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Not Without You

Chapter 33: Flood

The rain outside the window hit heavy and huge, like over-sized water balloons breaking and splashing against the glass. So strong, it crashed thorough the window and began to pour into our room fast and quite beautifully, like a waterfall. Everything else had vacated--the desk, the chest of drawers, the screen, the baby's crib, even the door was gone, or filled in by sheetrock. There was no way out. Edward was sleeping soundly next to me. I shook his arm.

"What's happening?" I asked.

He lifted up onto his elbow, his head in his hand, as he looked around the room.

"Our room is flooding," he said, as if he'd said the sun was shining, and wondered why I bothered waking him to ask the question.

"What should we do?"

By this time, the water had reached the height of the bed. Perhaps, at this point in a dream such as this, the bed might act as a raft. But not in my dream. In my dream, the bed disappeared out from under us, leaving us both flailing about in the rushing water.

"Edward," I called as we separated, overtaken by waves shoving us under.

He didn't answer because he couldn't. And he couldn't because he was sinking. He didn't appear to even be trying to swim. Had he given up already?

"Edward!" I called again, with a gulp of water. I dove down after him, working every muscle in my body, reaching with fingertips and pointing with my toes to get to him. He was so far away. I swam harder. I caught his arm and kicked my way to the surface of the water, now just a few feet from the ceiling. The sound of Edward's gasping breath was like music--a symphony. I could hear it--strings, brass, and bass. But soon the symphony turned into a different sound, a desperate sound, a familiar sound--the sound of my baby crying.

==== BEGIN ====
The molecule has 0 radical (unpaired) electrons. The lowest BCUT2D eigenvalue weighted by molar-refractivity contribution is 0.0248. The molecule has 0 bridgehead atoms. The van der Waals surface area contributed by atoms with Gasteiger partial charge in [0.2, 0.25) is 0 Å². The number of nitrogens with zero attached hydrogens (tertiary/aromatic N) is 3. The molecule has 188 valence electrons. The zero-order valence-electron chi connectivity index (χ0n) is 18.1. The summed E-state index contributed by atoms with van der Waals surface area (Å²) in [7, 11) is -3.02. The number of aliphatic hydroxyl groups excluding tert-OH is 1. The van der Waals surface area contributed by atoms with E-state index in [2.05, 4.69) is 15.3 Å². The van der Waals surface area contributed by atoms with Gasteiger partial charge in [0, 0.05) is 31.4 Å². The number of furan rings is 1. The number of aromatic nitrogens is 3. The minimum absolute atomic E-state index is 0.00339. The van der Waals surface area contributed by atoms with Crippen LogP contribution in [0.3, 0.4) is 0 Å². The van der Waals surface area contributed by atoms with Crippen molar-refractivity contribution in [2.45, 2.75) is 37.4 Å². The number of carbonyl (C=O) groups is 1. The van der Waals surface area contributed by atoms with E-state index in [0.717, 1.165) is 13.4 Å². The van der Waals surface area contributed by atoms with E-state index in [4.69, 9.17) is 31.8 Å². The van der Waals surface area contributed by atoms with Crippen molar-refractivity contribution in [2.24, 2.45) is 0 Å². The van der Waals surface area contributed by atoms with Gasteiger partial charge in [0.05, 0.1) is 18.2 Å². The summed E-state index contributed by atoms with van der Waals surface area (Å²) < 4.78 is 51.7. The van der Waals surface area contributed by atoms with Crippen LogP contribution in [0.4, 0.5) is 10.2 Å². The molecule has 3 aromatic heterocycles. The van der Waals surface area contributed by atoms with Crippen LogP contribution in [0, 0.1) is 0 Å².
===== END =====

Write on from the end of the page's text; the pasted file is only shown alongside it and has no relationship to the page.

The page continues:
In some dimension between dream and reality, as I tried to get to Masen, my mind revealed to me that Edward was not only drowning, but I was allowing it. I would tell him today about my intention to look for a job. My plans to help him. I exited my flooding dream and entered my bedroom, where I was still soaked and freezing. I shivered in my cold sweat and wiped myself with the sheet, as the sounds of Masen's cries hit me all over again. They were real. I wasn't dreaming anymore, but he was still crying. I shivered my way to those sounds that drilled through my heart from the kitchen. Edward was pacing the floor, whispering to Masen and rubbing his back.

"What's wrong?" I asked, my voice coming out thick and damp.

"He has a fever. I gave him some baby Motrin. I'm just waiting for it kick in."

I reached for Masen. Edward handed him over. Our baby was warm, warmer than I remembered Jasper ever being. Masen was a heater on my skin, chasing my goosebumps away.

"Have you taken his temperature?"

"It's 101."

"Maybe I'll give him a bath."

"That's a good idea," Edward said. "Will you be okay?" His eyes shifted past me, toward our room. "I really have to finish studying."

"You haven't finished yet? What time is it?" I looked at the clock on the microwave to answer my own question. It was just after 3:00. "Why didn't you wake me?"

"I wanted you to get some sleep, Bella. Besides, I was already awake."

"Okay. Go study," I said. "I'll start the bath."

After returning from work, Edward had spent the night poring over his books. He'd been focusing so much of his attention on his other classes that he'd allowed himself to fall behind in his ethical reasoning course. It was one of those courses he'd thought was common knowledge until he found himself way behind in the reading on the eve of an exam.

As the tub filled, Masen's cries had mellowed, and I sat on the covered toilet trying to nurse him. He only took a little before turning his head and refusing any more.

Instead of his usual splash-all-over play, Masen sat still in the bath, staring ahead. He looked like he was about to fall asleep in the tub. I rubbed him down with a wet cloth. After the bath, he felt cooler to me. I was exhausted and achy myself, but I knew I wouldn't be able to sleep unless he was next to me to feel and monitor, so I brought him to bed, clad only in a diaper, and we fell asleep next to each other under the glow of Edward's desk lamp. Edward took a moment to kiss us both before we drifted off.

"His temperature is down," Edward said through a cave of darkness.

It was nearly noon when I awoke, Masen still asleep beside me. I felt his head, and he was burning up. Hotter than last night.

"Masen?" I said, my hand on his chest, shaking him gently. He didn't move, and his breathing seemed fast.

"Masen!" I shook him a little harder, and he stretched his legs with a moan, but didn't wake up.